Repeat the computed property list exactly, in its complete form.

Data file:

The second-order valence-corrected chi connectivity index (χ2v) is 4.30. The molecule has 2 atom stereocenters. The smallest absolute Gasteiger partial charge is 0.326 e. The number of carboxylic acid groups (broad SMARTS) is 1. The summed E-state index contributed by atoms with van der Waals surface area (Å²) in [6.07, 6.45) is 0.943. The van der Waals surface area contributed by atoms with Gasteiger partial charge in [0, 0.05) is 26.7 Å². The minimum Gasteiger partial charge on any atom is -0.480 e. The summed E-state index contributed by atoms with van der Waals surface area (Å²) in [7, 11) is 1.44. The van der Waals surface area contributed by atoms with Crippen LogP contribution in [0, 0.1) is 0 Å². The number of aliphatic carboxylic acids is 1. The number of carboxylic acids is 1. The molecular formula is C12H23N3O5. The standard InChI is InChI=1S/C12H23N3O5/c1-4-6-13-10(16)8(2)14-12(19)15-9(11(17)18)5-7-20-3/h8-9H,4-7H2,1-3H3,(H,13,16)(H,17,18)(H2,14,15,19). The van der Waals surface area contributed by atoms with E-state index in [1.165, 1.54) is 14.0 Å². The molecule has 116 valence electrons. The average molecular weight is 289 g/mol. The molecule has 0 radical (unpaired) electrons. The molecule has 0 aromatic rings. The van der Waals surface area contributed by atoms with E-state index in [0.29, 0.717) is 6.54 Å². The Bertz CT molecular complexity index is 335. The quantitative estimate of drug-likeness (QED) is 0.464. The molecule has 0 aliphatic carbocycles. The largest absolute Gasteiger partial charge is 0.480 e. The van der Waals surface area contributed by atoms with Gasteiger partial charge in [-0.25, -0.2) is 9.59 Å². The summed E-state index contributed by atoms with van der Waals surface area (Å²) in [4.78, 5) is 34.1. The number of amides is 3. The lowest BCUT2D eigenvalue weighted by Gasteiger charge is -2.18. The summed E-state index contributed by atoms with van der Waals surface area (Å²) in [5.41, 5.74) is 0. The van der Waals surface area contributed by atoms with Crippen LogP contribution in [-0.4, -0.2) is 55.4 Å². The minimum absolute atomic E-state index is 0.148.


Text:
The second-order valence-corrected chi connectivity index (χ2v) is 4.30. The molecule has 2 atom stereocenters. The smallest absolute Gasteiger partial charge is 0.326 e. The number of carboxylic acid groups (broad SMARTS) is 1. The summed E-state index contributed by atoms with van der Waals surface area (Å²) in [6.07, 6.45) is 0.943. The van der Waals surface area contributed by atoms with Gasteiger partial charge in [0, 0.05) is 26.7 Å². The minimum Gasteiger partial charge on any atom is -0.480 e. The summed E-state index contributed by atoms with van der Waals surface area (Å²) in [7, 11) is 1.44. The van der Waals surface area contributed by atoms with Crippen LogP contribution in [0, 0.1) is 0 Å². The number of aliphatic carboxylic acids is 1. The number of carboxylic acids is 1. The molecular formula is C12H23N3O5. The standard InChI is InChI=1S/C12H23N3O5/c1-4-6-13-10(16)8(2)14-12(19)15-9(11(17)18)5-7-20-3/h8-9H,4-7H2,1-3H3,(H,13,16)(H,17,18)(H2,14,15,19). The van der Waals surface area contributed by atoms with E-state index in [1.165, 1.54) is 14.0 Å². The molecule has 116 valence electrons. The average molecular weight is 289 g/mol. The molecule has 0 radical (unpaired) electrons. The molecule has 0 aromatic rings. The van der Waals surface area contributed by atoms with E-state index in [0.29, 0.717) is 6.54 Å². The Bertz CT molecular complexity index is 335. The quantitative estimate of drug-likeness (QED) is 0.464. The molecule has 0 aliphatic carbocycles. The largest absolute Gasteiger partial charge is 0.480 e. The van der Waals surface area contributed by atoms with Gasteiger partial charge in [-0.25, -0.2) is 9.59 Å². The summed E-state index contributed by atoms with van der Waals surface area (Å²) in [4.78, 5) is 34.1. The number of amides is 3. The lowest BCUT2D eigenvalue weighted by Gasteiger charge is -2.18. The summed E-state index contributed by atoms with van der Waals surface area (Å²) in [5.41, 5.74) is 0. The van der Waals surface area contributed by atoms with Crippen LogP contribution in [-0.4, -0.2) is 55.4 Å². The minimum absolute atomic E-state index is 0.148.